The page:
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Comment: Re:An IDE? (Score 1) 355 355

Do you actually know what autocomplete is? It has nothing to do with _understanding_ code. I bet you intended a more nuanced criticism but didn't have an autocomplete for the enumerated benefits so you just went with the first one. I'll try an organize my arguments better so that it matches your expected responses, improve my skill.

Comment: Re:An IDE? (Score 1) 355 355

I just can't fathom how anyone who has used IDEs with auto-complete, syntax error highlighting, method arguments and types displayed inline, following methods by jumping between files, step-through debugging, automatic compilling, etc. could ever go back to plain old text editor coding. That "hand holding" is fantastic, and to me _is_ the most important thing. The amount of time and mental energy wasted doing the busy work of orchestrating a project and fixing minor bugs that could be immediately seen or quickly tracked down by hand can make some coding not worth the effort. It does give me a kick though, to come to /. and hearing the crufties bitch about advanced tools. I hypothesize that you guys developed a command line fetish while watching the scrolling text of gentoo to recompiles and can't get jollies without it. I really can't explain the fascination otherwise.

Comment: Re:Icon Madness (Score 1) 468 468

You make a good point, but I think Microsoft and its supporters have learned the hard way to not take themselves so seriously, for the betterment of all. There's a few other companies I know that could benefit from being taken down a peg or two. I say this as a programmer who codes primarily in .net technologies and a mostly satisfied windows user.

Comment: Re:Understand how the companies make money! (Score 1) 344 344

I can't get the exact breakdown from microsoft's investor site, but my best estimate is that MS makes between 23% and 43% of it's revenue from OS sales and licensing. Office eats up another big piece of the pie, but together appear to still be less than half of total revenue (according to this site. MS has most assuredly has diversified and considers itself to be a "service" company these days (hence the push to the cloud and the huge increase in open source of code).

Comment: Re:Hostility to debate (Score 1) 179 179

I often seek out debates over closely held beliefs, to the extent that I can have a conversation without ruining the evening or pushing the boundaries of civility. I find that for myself, If I feel flustered in the heat of the moment I might respond with an over the top response, but will mull over the ideas later and perhaps see the other side a bit more.

It seems as though there's no other way to have these discussions. My thought is that people need to be more willing to get in a heated discussion and then walk away and think on it without having permanent scars.

Comment: Re:Microsoft and cross platform development? (Score 1) 72 72

Thanks for that cutting edge news. Ballmer's "developers developers developers " trojan horse incantation was beginning to take hold. I'm sure glad Sun was able to keep java firmly in their grasp and not let some evil company get ahold of it.

Comment: Re:Plain old boring rules (Score 1) 232 232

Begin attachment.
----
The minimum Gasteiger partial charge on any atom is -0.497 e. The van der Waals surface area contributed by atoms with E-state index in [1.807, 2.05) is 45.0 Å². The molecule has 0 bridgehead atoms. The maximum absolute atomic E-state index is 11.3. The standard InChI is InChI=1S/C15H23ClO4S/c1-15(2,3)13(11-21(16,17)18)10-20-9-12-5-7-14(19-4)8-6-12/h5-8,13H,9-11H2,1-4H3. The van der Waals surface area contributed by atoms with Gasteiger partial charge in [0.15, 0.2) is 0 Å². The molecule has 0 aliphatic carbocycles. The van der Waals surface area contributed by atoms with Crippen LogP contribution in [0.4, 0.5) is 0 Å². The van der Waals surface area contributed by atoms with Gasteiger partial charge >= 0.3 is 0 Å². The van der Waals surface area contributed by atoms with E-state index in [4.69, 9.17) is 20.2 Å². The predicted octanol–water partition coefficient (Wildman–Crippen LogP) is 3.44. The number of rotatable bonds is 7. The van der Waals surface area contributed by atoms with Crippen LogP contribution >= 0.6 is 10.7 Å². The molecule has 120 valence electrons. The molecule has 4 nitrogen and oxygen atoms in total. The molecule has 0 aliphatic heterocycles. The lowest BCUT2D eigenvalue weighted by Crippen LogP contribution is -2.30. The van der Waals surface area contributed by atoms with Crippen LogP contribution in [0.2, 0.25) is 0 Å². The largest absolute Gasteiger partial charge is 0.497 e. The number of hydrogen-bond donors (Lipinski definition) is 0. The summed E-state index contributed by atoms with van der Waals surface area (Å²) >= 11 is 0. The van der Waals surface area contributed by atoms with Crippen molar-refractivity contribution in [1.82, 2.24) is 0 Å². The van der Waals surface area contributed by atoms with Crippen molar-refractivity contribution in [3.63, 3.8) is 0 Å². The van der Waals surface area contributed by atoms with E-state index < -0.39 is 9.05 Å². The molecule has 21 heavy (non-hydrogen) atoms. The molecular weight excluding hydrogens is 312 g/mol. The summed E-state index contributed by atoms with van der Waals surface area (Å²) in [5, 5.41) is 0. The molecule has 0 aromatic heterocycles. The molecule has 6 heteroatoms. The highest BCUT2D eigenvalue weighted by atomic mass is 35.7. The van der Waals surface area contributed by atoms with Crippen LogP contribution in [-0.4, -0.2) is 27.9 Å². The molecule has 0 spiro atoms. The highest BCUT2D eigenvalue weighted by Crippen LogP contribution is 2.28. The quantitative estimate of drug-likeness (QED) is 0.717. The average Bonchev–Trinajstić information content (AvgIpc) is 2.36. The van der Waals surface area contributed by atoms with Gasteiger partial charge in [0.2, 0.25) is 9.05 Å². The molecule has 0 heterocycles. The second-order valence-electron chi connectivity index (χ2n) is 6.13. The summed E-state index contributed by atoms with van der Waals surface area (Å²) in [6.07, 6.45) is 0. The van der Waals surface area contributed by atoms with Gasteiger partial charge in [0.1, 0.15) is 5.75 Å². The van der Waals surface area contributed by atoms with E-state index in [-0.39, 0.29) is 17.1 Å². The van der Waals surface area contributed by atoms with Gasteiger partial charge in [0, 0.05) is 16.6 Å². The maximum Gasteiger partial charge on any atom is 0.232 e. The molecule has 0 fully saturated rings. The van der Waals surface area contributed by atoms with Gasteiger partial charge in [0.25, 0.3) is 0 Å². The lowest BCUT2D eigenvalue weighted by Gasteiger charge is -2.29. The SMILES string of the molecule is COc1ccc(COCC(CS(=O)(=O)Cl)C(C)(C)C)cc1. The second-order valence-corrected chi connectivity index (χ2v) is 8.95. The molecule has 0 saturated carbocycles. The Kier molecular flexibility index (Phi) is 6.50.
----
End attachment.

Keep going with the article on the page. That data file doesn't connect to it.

True, you can version control the stored procedures. I don't think that takes away from my point though, pl/sl is a horrid language to write advanced business logic and I'd wager more than a little business logic is tucked away in the rows that store the "data". In peoplesoft's horrid incantation I worked on 7 years ago, there are large strings of javascript and html containing non-trivial extensions to business logic, just sitting around in rows. Try code reviewing that mess.

Comment: Re:Plain old boring rules (Score 2) 232 232

The beauty of this is that all of your website code is in the database, making it centrally managed and all application security logic is enforced by the database.

Ah yes, the beauty of non-version controlled code stored as giant strings in the bowels of a database with the most powerful of languages (pl/sql, of course) to grease the gears. I bet it's a complete joy to use.

Comment: Re:ignorant hypocrites (Score 1) 347 347

While much of your comment is correct, I don't think you can correlate the complexity of sculpting or painting to using technology (at least, complicated, integrated technology).  I can't foresee a sculpting project where you find that your scalpel is incompatible with the version of clay, so you're going to have to go dig up clay on the back yard or use a butterknife instead.

Comment: Re:GOTO is a crutch for bad programmers (Score 1) 677 677

            Dim numsToClean As New List(Of Integer)
            For indx = 1 To 3
                If Not AquireResource(indx) Then
                End If



Comment: Re:Boilerplate and readibility (Score 1) 411 411

removing a lot of boilerplate code would drastically increase the cost of code maintenance.

I can't disagree more with this perspective. Anything that can be considered boilerplate (I think getter/setters on properties are a perfect example of this) should have a default implied behavior and be explicitly overridden when suitable situations arises. I gain nothing from having boilerplate code taking up mental and screen real estate when there's nothing out of the ordinary about how these elements will behave in a given context.

Comment: Re:Stop looking for a single point of failure (Score 1) 493 493

I guess our problem is that CS isn't a stepping stone to jobs in medicine, pharmacy, dentistry, or optometry. Look at the employment breakdown for jobs in "chemical engineering" and you see an 88% male dominated field. But please, tell us more about how we have gender problems.

There is no time like the present for postponing what you ought to be doing.